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'IC' by any other name? Consensus is needed soon


The lack of standardization and agreement [about what to call interstitial cystitis] are major impediments to the progress we all hope to see.

Key Points

But in 2002, stuttering efforts to view the syndrome as a pain disorder, rather than a primary bladder disorder, began to gain momentum with publication of the International Continence Society standardization of terminology:

"Painful bladder syndrome is the complaint of suprapubic pain related to bladder filling, accompanied by other symptoms, such as increased daytime and nighttime frequency, in the absence of proven urinary infection or other obvious pathology... The ICS believes this to be a preferable term to 'interstitial cystitis'. Interstitial cystitis is a specific diagnosis and requires confirmation by typical cystoscopic and histological features. In the investigation of bladder pain it may be necessary to exclude conditions such as carcinoma in situ and endometriosis."

The European Society for the Study of Interstitial Cystitis (ESSIC) has proven instrumental in advocating standardization in the nomenclature, definition, and diagnosis of PBS/IC (see, "Experts strive to comprehend IC: What's in a name?"). ESSIC suggests the term "bladder pain syndrome," which fits readily into the overall taxonomy of pain syndromes of the International Association for the Study of Pain and its special interest group, Pain of Urogenital Origin. Rather than eliminating the term "interstitial cystitis," ESSIC has appended it as "BPS/IC," which it defines as:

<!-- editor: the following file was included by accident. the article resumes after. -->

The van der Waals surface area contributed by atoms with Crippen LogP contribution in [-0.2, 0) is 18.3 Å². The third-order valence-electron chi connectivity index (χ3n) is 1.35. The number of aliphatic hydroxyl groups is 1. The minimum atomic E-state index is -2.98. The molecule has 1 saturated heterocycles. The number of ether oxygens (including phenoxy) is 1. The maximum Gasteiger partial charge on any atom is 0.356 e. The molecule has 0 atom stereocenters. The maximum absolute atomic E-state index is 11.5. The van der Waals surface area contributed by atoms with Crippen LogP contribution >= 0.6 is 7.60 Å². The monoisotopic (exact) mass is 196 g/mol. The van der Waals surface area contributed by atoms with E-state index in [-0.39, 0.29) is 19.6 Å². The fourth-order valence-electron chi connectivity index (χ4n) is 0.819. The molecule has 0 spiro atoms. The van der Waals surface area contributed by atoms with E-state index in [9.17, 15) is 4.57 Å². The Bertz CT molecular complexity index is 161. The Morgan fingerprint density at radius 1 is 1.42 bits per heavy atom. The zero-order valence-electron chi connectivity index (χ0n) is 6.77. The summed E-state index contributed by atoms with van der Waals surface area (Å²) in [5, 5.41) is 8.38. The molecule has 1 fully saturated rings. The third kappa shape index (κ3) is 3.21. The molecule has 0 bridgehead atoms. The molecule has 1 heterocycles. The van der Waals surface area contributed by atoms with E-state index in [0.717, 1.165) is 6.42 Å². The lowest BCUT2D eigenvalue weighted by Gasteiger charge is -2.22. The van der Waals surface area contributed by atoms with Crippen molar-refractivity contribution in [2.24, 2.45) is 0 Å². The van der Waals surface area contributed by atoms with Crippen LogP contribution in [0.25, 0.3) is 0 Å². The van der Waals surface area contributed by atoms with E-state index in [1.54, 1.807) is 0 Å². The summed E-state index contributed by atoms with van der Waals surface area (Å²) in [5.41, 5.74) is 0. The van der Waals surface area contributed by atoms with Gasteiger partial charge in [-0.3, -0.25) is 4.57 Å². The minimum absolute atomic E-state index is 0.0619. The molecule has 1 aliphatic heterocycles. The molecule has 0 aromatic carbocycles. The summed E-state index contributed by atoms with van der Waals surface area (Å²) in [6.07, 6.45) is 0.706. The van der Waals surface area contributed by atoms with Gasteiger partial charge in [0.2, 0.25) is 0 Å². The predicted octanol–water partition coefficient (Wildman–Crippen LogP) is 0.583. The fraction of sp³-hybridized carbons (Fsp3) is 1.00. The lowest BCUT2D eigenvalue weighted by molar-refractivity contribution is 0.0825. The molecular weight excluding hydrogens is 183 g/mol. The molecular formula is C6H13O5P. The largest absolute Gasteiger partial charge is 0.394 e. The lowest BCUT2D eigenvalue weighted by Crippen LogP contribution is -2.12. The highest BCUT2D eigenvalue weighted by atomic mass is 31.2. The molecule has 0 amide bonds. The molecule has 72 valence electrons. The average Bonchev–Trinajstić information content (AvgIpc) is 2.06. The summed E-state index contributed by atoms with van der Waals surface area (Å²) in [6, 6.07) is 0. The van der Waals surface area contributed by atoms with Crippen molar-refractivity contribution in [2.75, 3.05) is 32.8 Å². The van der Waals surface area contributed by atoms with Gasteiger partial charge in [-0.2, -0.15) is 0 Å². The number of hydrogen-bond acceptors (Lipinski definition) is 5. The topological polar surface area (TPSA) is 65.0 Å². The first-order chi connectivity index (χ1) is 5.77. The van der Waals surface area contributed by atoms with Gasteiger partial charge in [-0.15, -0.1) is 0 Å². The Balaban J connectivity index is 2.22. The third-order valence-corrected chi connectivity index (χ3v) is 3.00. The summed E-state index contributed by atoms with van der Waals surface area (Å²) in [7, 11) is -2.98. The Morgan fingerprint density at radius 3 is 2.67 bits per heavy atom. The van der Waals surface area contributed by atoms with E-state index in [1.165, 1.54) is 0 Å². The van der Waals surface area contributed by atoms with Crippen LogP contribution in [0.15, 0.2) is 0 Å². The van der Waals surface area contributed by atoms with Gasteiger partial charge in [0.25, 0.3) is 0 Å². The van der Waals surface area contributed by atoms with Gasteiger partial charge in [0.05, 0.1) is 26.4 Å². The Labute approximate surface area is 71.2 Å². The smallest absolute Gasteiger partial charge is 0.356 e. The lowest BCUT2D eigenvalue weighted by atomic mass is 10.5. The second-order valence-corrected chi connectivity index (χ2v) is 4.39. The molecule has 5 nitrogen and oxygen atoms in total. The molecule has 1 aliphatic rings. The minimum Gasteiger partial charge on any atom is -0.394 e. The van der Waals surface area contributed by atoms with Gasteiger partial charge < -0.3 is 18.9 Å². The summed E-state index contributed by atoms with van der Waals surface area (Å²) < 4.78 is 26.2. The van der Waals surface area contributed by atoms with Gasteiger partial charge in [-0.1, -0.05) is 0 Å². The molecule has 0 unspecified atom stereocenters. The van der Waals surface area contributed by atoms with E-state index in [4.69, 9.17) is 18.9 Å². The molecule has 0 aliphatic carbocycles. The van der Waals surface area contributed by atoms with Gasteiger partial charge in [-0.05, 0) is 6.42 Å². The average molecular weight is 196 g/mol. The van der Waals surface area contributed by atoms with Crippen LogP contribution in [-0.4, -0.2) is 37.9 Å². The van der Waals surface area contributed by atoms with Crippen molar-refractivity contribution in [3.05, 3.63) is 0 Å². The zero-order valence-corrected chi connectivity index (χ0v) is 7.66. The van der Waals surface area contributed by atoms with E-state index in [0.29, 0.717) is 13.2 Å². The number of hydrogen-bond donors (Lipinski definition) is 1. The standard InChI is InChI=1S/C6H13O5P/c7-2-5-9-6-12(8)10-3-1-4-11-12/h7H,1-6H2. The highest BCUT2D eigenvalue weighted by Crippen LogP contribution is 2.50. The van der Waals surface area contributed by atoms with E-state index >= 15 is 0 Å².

"pain related to the urinary bladder, accompanied by at least one other urinary symptom such as daytime and nighttime frequency, exclusion of confusable diseases as the cause of the symptoms, and cystoscopy with hydrodistention and biopsy, if indicated."

Patient advocates, including the Interstitial Cystitis Association (ICA) and the International Painful Bladder Foundation, have been unhappy at not being consulted about the proposed change and its potential implications on patient access to care and reimbursement. They see no need to change the name.

A recent conference sponsored by ICA and the Association of Reproductive Health Professionals concluded that the name should be "interstitial cystitis/painful bladder syndrome" (IC/PBS), defined as:

"pelvic pain, pressure, or discomfort related to the bladder, typically associated with persistent urge to void or urinary frequency in the absence of urinary infection or other pathology."

However we ultimately refer to this enigmatic disease, it will be in the interest of all to agree soon on the terminology, definition, and diagnostic algorithm. Nothing will be written in stone, and significant modifications likely will be made over time, but the lack of standardization and agreement are major impediments to the progress we all hope to see.

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